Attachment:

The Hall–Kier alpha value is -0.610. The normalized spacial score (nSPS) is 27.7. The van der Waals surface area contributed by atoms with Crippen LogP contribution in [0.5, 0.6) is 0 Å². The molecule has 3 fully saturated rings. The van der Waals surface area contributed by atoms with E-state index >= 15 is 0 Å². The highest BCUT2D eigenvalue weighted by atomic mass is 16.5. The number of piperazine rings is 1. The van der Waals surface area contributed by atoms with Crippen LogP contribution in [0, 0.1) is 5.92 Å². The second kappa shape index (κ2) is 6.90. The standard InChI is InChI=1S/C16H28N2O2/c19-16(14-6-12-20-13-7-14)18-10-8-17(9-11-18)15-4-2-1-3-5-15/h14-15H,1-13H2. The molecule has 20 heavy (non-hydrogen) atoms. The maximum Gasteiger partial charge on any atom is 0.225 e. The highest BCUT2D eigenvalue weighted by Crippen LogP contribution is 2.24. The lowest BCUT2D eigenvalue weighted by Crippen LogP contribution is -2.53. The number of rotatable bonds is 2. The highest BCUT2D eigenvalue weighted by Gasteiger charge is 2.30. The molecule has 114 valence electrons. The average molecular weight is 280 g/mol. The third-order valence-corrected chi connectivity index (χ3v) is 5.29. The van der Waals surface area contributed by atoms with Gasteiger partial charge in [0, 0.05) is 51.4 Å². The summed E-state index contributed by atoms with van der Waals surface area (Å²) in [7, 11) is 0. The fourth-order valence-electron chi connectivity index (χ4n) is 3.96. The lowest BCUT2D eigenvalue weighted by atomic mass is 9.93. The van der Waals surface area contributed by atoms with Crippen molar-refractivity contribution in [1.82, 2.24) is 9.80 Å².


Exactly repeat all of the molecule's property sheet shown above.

The Hall–Kier alpha value is -0.610. The normalized spacial score (nSPS) is 27.7. The van der Waals surface area contributed by atoms with Crippen LogP contribution in [0.5, 0.6) is 0 Å². The molecule has 3 fully saturated rings. The van der Waals surface area contributed by atoms with E-state index >= 15 is 0 Å². The highest BCUT2D eigenvalue weighted by atomic mass is 16.5. The number of piperazine rings is 1. The van der Waals surface area contributed by atoms with Crippen LogP contribution in [0, 0.1) is 5.92 Å². The second kappa shape index (κ2) is 6.90. The standard InChI is InChI=1S/C16H28N2O2/c19-16(14-6-12-20-13-7-14)18-10-8-17(9-11-18)15-4-2-1-3-5-15/h14-15H,1-13H2. The molecule has 20 heavy (non-hydrogen) atoms. The maximum Gasteiger partial charge on any atom is 0.225 e. The highest BCUT2D eigenvalue weighted by Crippen LogP contribution is 2.24. The lowest BCUT2D eigenvalue weighted by Crippen LogP contribution is -2.53. The number of rotatable bonds is 2. The highest BCUT2D eigenvalue weighted by Gasteiger charge is 2.30. The molecule has 114 valence electrons. The average molecular weight is 280 g/mol. The third-order valence-corrected chi connectivity index (χ3v) is 5.29. The van der Waals surface area contributed by atoms with Gasteiger partial charge in [0, 0.05) is 51.4 Å². The summed E-state index contributed by atoms with van der Waals surface area (Å²) in [7, 11) is 0. The fourth-order valence-electron chi connectivity index (χ4n) is 3.96. The lowest BCUT2D eigenvalue weighted by atomic mass is 9.93. The van der Waals surface area contributed by atoms with Crippen molar-refractivity contribution in [1.82, 2.24) is 9.80 Å².